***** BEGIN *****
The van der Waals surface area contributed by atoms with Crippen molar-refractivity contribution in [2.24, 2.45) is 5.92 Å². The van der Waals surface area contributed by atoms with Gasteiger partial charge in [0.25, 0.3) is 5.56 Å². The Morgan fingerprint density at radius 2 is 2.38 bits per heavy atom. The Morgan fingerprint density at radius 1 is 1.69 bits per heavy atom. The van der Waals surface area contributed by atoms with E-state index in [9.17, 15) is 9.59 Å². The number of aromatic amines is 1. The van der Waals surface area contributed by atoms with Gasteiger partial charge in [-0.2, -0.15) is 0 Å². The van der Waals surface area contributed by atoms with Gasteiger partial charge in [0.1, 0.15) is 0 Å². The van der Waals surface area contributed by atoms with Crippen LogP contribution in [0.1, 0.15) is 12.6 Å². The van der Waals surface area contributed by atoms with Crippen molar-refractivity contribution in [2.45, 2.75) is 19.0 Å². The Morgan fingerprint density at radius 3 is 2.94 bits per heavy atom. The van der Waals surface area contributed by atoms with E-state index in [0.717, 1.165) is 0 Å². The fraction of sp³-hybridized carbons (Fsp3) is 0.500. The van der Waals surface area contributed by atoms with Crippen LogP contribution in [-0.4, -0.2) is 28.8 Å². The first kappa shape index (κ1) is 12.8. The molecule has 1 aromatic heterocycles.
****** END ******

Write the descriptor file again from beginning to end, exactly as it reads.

The van der Waals surface area contributed by atoms with Crippen molar-refractivity contribution in [2.24, 2.45) is 5.92 Å². The van der Waals surface area contributed by atoms with Gasteiger partial charge in [0.25, 0.3) is 5.56 Å². The Morgan fingerprint density at radius 2 is 2.38 bits per heavy atom. The Morgan fingerprint density at radius 1 is 1.69 bits per heavy atom. The van der Waals surface area contributed by atoms with E-state index in [9.17, 15) is 9.59 Å². The number of aromatic amines is 1. The van der Waals surface area contributed by atoms with Gasteiger partial charge in [-0.2, -0.15) is 0 Å². The van der Waals surface area contributed by atoms with Gasteiger partial charge in [0.1, 0.15) is 0 Å². The van der Waals surface area contributed by atoms with Crippen LogP contribution in [0.1, 0.15) is 12.6 Å². The van der Waals surface area contributed by atoms with Crippen molar-refractivity contribution in [2.45, 2.75) is 19.0 Å². The Morgan fingerprint density at radius 3 is 2.94 bits per heavy atom. The van der Waals surface area contributed by atoms with E-state index in [0.717, 1.165) is 0 Å². The fraction of sp³-hybridized carbons (Fsp3) is 0.500. The van der Waals surface area contributed by atoms with Crippen LogP contribution in [-0.4, -0.2) is 28.8 Å². The first kappa shape index (κ1) is 12.8. The molecule has 1 aromatic heterocycles.